Some sellers might say they’re selling natural citrine when it’s heat-treated citrine, so be sure to ask and know how to tell the difference between the two (here are all the methods I know of to tell the difference between natural, real, and fake citrine).

How to identify heat-treated citrine
This heat-treated citrine has all the tell-tale signs of being man-made citrine: It’s opaque without see-through areas, and it’s a dark color on one side where it was heated and white on the other side.

Fake citrine

And then there’s fake or imitation citrine.

Some people believe that heat-treated amethyst is fake citrine, but this can be debated. What we can all agree on is that glass that’s made to look like natural citrine is, without a doubt, fake or imitation citrine.

Photo of fake citrine made from glass with the perfect bright yellow that looks fake
Fake citrine is often used in jewelry and beads. Its coloring is quite perfect and consistent.

Manufacturers make fake citrine because people buy it as it’s cheaper than crystal, or because they want to fool people into thinking it’s genuine citrine and sell fake citrine for a high price.

Does heat-treated citrine have natural citrine’s properties?

Now that we know natural citrine is heated in the Earth and heat-treated citrine is heated in a kiln, let’s talk about each one’s properties and how they’re affected.

First, let’s consider that both natural and heat-treated citrine are formed in much the same way:

  • Both natural and heat-treated citrine come from the same type of crystal: Amethyst (and sometimes smoky quartz).
  • Both natural and heat-treated citrine have been heated to over 900°F (482°C).
  • Both natural and heat-treated citrine turn yellow as their structure changes from heat exposure.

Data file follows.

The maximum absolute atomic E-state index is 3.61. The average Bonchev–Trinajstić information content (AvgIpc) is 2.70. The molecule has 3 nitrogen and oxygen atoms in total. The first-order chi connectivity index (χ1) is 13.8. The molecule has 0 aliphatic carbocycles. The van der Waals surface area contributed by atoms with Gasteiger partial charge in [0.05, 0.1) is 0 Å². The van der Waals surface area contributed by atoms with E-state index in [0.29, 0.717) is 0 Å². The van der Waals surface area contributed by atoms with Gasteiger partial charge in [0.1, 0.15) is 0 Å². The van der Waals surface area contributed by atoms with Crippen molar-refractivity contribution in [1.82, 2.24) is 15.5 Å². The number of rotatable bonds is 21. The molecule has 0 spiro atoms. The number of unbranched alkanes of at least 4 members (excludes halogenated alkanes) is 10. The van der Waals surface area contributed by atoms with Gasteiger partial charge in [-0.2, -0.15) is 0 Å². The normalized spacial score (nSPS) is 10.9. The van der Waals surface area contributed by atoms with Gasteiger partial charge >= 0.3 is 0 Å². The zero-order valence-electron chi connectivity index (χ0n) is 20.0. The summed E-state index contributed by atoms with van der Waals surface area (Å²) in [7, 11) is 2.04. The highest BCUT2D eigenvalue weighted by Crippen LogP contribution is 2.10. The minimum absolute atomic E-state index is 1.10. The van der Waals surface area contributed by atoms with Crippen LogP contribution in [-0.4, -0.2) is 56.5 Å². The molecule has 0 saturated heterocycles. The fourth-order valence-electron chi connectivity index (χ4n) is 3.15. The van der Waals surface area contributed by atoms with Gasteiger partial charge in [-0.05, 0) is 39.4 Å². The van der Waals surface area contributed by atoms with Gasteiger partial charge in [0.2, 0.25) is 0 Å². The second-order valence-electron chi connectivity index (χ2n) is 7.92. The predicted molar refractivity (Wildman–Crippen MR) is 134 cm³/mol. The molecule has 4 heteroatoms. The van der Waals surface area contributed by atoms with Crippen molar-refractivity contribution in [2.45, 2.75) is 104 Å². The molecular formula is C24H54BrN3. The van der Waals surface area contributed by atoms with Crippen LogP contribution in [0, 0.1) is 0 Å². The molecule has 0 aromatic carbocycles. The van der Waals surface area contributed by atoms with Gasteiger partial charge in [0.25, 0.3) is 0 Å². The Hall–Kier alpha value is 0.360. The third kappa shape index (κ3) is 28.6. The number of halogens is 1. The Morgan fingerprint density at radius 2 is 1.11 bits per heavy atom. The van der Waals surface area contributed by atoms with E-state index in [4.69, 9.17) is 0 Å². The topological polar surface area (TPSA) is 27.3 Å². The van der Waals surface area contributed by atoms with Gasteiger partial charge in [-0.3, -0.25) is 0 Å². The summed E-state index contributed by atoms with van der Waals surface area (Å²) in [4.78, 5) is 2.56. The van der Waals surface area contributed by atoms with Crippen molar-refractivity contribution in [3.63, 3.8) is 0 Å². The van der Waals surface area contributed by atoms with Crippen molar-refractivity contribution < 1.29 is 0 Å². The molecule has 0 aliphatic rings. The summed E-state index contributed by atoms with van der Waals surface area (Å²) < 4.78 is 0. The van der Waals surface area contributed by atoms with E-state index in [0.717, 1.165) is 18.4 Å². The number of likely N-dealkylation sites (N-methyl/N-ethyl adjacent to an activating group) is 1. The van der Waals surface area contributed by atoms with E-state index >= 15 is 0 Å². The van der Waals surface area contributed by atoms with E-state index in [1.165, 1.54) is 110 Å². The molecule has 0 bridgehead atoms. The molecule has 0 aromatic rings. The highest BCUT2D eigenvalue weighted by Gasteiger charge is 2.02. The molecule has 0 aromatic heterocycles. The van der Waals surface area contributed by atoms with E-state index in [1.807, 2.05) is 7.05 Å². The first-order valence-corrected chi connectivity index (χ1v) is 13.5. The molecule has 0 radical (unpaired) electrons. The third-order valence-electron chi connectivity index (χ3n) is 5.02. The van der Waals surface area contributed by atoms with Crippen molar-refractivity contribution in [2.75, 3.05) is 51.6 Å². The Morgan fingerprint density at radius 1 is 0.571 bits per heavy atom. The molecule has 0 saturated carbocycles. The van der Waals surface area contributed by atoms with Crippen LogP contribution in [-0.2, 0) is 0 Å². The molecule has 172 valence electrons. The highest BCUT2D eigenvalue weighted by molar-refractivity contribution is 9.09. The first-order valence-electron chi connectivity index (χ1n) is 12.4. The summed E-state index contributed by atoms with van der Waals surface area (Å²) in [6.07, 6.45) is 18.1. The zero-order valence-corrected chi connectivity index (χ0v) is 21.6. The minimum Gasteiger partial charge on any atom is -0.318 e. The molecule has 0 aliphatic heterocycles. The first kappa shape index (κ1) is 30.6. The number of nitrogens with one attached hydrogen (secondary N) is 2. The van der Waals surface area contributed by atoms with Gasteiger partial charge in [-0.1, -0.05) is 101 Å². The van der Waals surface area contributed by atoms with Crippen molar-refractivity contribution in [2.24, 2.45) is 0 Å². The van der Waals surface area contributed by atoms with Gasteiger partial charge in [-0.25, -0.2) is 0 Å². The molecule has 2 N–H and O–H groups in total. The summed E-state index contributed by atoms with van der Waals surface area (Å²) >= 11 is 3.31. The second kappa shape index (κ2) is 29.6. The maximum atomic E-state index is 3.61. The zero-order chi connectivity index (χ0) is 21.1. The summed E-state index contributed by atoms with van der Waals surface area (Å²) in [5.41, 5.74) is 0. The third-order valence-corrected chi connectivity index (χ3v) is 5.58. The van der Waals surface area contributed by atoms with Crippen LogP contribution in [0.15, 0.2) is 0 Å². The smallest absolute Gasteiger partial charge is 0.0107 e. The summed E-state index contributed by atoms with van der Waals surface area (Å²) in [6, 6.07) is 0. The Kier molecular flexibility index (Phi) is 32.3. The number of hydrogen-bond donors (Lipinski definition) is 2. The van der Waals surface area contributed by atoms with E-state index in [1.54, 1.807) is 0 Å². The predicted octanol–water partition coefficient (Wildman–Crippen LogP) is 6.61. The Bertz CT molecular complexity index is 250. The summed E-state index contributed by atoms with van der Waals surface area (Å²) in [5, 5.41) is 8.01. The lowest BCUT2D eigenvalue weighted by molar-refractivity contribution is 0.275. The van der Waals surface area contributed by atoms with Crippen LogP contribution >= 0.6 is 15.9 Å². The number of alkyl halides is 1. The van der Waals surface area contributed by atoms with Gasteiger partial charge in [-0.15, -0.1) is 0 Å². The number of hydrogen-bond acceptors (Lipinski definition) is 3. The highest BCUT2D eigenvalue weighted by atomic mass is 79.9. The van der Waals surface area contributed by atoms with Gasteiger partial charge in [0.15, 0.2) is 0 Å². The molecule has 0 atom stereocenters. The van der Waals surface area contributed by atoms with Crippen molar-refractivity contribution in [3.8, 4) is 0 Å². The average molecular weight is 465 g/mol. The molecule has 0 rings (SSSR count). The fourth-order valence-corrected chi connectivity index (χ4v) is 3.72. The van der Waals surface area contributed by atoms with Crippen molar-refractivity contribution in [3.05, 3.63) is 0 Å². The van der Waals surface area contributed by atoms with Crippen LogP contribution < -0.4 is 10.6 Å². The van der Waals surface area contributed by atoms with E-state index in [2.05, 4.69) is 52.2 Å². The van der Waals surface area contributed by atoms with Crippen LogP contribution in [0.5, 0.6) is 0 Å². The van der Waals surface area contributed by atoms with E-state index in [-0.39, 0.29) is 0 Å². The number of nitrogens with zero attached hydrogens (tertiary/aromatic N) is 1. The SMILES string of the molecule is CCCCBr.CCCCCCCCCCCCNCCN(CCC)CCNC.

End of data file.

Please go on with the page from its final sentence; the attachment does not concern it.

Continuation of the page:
This tells us that natural and heat-treated citrine are formed in the same way, just in different places (underground vs. a kiln). Purists may believe that only Mother Nature makes crystals, but she also made the amethyst and the fire to heat it in a kiln, didn’t she?

In my opinion and experience, and after speaking to others in the crystal healing field, heat-treated citrine isn’t fake citrine. Heat-treated citrine is simply a variation or type of citrine, and it can be used with confidence for crystal and healing work.

But I don’t think heat-treated citrine’s properties are as powerful as natural citrine, so if you are a purist or you ask a lot more than most from your crystals, then natural citrine is probably best for you to invest in.

For the rest of us, heat-treated citrine remains a good option to bring us all the benefits a citrine crystal can bring.

Find out more about citrine in my guide to citrine.

Monique from Jewel and crystal guide

I’m Monique, and I’m passionate about giving the facts and uncovering the mysteries of jewels and crystals.

I believe there’s a place for both science and mysticism, and this is where the two meet for a cup of coffee and a chat.

Jewel And Crystal Guide participates in the Amazon Services LLC Associates Program and other affiliate programs. If you buy a product or service through a link, I may receive a small commission from the sale for referring you, at no cost to you. Thank you for your support!

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Monique loves crystals and has been collecting them for many years.

She loves learning about how they form, where they come from, and how they help us in our daily life.

She shares everything that she learns and tests here at Jewel And Crystal Guide.